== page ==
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Eur J Cardiothorac Surg. 2015 Feb;47(2):341-5. doi: 10.1093/ejcts/ezu380. Epub 2014 Oct 29.

Surgeon-specific mortality data disguise wider failings in delivery of safe surgical services.

Author information

1
Department of Cardiac Surgery, Oxford University Hospital Trust, Oxford, UK swestaby@ahf.org.uk.
2
Department of Cardiac Surgery, Papworth Hospital NHS Foundation Trust, Papworth, UK.
3
Department of Cardiac Surgery, Oxford University Hospital Trust, Oxford, UK.
4
Cambridge Clinical Trials Unit, University of Cambridge, Cambridge, UK MRC Biostatistics Unit, University of Cambridge, Cambridge, UK.

Abstract

OBJECTIVES:

Feedback of clinical outcome data to clinicians can promote and enhance patient safety. Surgeon-specific mortality data (SSMD) have been released to the public for a number of specialties. This implies that one individual is culpable for all deaths. Debate continues about SSMD because of risk-averse behaviour. In the USA, improved outcome measures derived from phase of care mortality analysis (POCMA) and the failure to rescue (FTR) are replacing SSMD, but they have not been tested in Europe.

METHODS:

Using POCMA and FTR analysis, we studied hospital deaths in 1558 cardiac surgical patients between 2009 and 2013. Comorbidity and urgency status were used to calculate modified logistic EuroSCORE (MLE). The circumstances of death were critically reviewed by a panel of four experienced surgeons. Death certificate information and autopsy were taken into account. Deaths were then classified: Class 1 surgeon dependent, Class 2 FTR or Class 3 where multiple factors conspired to cause death.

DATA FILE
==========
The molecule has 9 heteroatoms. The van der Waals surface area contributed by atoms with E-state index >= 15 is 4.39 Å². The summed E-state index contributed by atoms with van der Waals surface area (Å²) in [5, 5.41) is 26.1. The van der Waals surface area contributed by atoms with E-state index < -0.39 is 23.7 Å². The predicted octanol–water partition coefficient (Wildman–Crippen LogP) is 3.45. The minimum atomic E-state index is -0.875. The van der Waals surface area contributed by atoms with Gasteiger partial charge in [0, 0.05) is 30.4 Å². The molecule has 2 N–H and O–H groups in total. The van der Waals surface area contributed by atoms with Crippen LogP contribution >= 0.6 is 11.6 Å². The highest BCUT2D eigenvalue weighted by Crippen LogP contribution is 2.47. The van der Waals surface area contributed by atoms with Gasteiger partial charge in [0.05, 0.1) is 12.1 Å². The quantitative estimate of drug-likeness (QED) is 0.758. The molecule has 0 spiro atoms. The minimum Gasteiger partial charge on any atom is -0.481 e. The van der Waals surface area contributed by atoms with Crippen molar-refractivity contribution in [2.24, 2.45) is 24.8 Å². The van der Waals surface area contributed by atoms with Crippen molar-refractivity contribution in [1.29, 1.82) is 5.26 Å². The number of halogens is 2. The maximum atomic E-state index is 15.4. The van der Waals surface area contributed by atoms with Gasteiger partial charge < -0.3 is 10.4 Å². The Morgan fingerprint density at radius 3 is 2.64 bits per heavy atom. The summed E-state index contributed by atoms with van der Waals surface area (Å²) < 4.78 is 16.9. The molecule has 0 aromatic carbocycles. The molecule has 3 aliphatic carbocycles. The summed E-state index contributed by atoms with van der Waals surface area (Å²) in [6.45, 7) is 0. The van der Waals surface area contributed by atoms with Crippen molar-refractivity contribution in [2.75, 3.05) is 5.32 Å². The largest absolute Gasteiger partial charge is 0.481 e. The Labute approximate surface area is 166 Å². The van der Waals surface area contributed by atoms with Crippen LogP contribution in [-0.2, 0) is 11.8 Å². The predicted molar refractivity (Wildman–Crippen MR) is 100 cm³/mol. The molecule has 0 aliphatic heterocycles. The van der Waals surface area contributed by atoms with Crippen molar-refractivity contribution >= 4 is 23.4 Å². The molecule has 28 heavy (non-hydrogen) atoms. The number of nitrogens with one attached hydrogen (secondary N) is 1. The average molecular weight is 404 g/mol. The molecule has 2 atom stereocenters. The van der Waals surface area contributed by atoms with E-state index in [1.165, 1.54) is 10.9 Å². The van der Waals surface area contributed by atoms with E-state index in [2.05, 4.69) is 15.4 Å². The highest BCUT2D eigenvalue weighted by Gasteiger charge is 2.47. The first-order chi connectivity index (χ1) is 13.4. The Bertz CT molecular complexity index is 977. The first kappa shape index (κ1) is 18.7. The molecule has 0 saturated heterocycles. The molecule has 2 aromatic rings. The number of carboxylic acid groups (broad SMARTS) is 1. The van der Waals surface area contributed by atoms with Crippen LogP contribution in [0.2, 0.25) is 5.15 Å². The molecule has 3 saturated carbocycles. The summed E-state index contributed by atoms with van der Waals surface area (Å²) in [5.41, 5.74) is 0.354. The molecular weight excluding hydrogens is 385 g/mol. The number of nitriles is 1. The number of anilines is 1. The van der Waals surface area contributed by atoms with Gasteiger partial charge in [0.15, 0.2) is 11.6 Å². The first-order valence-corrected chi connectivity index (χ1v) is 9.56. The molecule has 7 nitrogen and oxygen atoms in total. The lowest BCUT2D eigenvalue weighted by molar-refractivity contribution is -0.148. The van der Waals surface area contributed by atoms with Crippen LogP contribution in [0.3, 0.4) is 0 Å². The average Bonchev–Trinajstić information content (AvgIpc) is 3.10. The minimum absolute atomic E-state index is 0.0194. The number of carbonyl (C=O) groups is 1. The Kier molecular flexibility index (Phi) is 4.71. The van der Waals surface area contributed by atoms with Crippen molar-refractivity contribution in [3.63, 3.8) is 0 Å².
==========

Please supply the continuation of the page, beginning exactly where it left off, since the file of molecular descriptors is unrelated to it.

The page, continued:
RESULTS:

There were 51 deaths providing 3.3% mortality, as predicted by MLE. In the 86% who underwent autopsy, no surgical error was identified. Most deaths in each group were related to high-risk status, age, frailty, comorbidity and urgency. FTR was the predominant factor occurring in 45%. Though difficult operations were implicated in 37%, no deaths occurred in the operating theatre. Some FTR deaths occurred in low-risk patients. Scrutiny of FTR deaths provided important information that could be used for quality improvement.

CONCLUSIONS:

The study showed that most deaths cannot be prevented by the operating surgeon. They occurred through issues of patient comorbidity, lack of process or infrastructure. This casts doubt on SSMD publication alone as a tool for quality improvement. In contrast, POCMA and FTR highlight problems of process, and are more likely to promote advances in surgical care.

KEYWORDS:

Failure to rescue; Phase of care; Public reporting; Surgeon-specific mortality risk assessment

Comment in

PMID:
25354748
DOI:
10.1093/ejcts/ezu380
[Indexed for MEDLINE]

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